“Maybe we could turn it around,” she says.
“If I tell you,” he says with a sigh, “things you’re better off not knowing.”
“Not about you, there’s not. With you, I need to know everything.”
“I’d be a son of a bitch if I did that to you.”
Oh, the dramatic irony. At the moment, Wayne is (perhaps for the first time) willing to talk. But this is a situation he can’t talk about. He’s not wrong. But how could she know that?
The phone rings. He apologizes and answers. It’s Edward Hoyt, who we’re presuming to be the patriarch of the family.
Somehow he seems to know about Harris James.
“I’d like to discuss the events of last night, as I understand them,” Edward Hoyt says. “I could come inside, if you like. I’d be pleased to meet your family. Your wife, the writer? Little Henry and Rebecca. It’s lucky, having a family.”
“Then maybe you’d like to come out and talk to me. My preference, you understand, is to keep this between us. For the moment.”
“How about a little later?”
“You may not realize this, but I’ve been pretty damn patient with you already. Perhaps I should take my information to the prosecutor’s office. Or like I say, happy to talk inside.”
“No,” Wayne says, looking out the front window. “I’ll be out in five.”
Amelia knows that something terrible is happening. He apologizes to Amelia, asking her to trust her this one last time.
“One last time, Amelia says. “This is it.”
Wayne kisses his wife. He walks outside. Amelia watches through the blinds. The door to a Cadillac opens. Wayne gets inside. It drives away.
Themes and evidence
We’ve got enough yarn to connect the dots between all of the characters we’ve met so far and learned more about in this episode. We’ve connected them to the mysterious brown sedan and the cornhusk dolls on our crazy wall.
Let’s talk about it.
The first scene in “The Final Country” in which Wayne drops Becca off at college might be its most interesting and confusing. It’s important for a few reasons.
First, it’s the only scene this season that takes place out of the strict 1980/1990/2015 timeline constraints. But when does it take place?
If Becca was maybe six or eight when we saw her in the 1990 timeline, that’d place this scene in the late 90s — let’s say 1998. Literally every other scene in True Detective season 3 fits within three tidy timelines, so why deviate from that formula? And if you’re going to deviate, why do it here? Why choose this scene with these characters in this setting?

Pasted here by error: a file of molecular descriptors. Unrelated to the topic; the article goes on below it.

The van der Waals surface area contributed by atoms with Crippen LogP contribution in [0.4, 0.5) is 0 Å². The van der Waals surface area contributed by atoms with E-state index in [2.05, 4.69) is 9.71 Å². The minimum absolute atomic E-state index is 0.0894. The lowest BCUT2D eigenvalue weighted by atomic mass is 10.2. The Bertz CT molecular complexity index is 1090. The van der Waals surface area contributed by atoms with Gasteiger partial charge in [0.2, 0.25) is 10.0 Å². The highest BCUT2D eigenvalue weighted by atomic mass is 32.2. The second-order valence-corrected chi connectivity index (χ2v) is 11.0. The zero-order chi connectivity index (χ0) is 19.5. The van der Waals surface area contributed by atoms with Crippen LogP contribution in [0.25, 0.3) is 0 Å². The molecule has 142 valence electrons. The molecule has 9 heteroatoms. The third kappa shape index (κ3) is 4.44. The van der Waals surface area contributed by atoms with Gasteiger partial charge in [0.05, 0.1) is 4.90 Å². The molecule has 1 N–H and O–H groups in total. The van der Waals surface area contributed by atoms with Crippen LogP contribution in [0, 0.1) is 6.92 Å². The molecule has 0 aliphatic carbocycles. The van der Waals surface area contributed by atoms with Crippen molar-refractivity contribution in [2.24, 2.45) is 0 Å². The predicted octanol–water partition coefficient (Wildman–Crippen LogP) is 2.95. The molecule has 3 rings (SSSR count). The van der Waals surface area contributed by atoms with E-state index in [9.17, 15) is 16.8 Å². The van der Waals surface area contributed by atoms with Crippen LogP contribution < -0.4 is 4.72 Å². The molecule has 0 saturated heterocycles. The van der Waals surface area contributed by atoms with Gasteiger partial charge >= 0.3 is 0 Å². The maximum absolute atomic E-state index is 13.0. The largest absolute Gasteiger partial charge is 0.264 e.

I have more questions than answers, but I just can’t believe that this scene is there for flavor. Take it out of the episode, and what do we lose? Nothing, really. Wayne gets confused late in the episode, mistaking a young woman for Becca on the day he took her to college. Seems like a lot of time to chew up for a seemingly small reference.
And speaking of nothing, nothing in True Detective season 3 is meaningless.
At its most ephemeral, it’s an example of Wayne overcoming his natural tendency to withhold his emotions. He’s sad and vulnerable enough to tell his daughter that he doesn’t want her to go, that he doesn’t know what he’ll do without her. It’s good to learn that Wayne isn’t an eternally emotionless robot, and knowing that gives his character depth, but it doesn’t feel like that plus a callback later would justify the scene.
At its most mechanical, it’s an introduction to Becca as an adult and the actress who plays her (Deborah Ayorinde). I strongly suspect that we’re seeing her now so that we recognize her when we see her again in the final episode.
At its most terrible, maybe something happens between Becca and Wayne (perhaps related to Wayne’s memory problems) that causes irreparable damage to their relationship.
Mr. June/Watts, Isabel Hoyt, Harris James, the brown sedan, and the cornhusk dolls
We’ve known about a one-eyed black man for some time, and it feels like we know who he is now. His name is either Mr. June or Watts — or both.
His story — or what we can make of it, at least — encompasses a ton of True Detective season 3 mysteries. So let’s rearrange the evidence in roughly chronological order and make it easier to understand.
In or before 1980, Julie Purcell drew pictures of pink rooms and castles.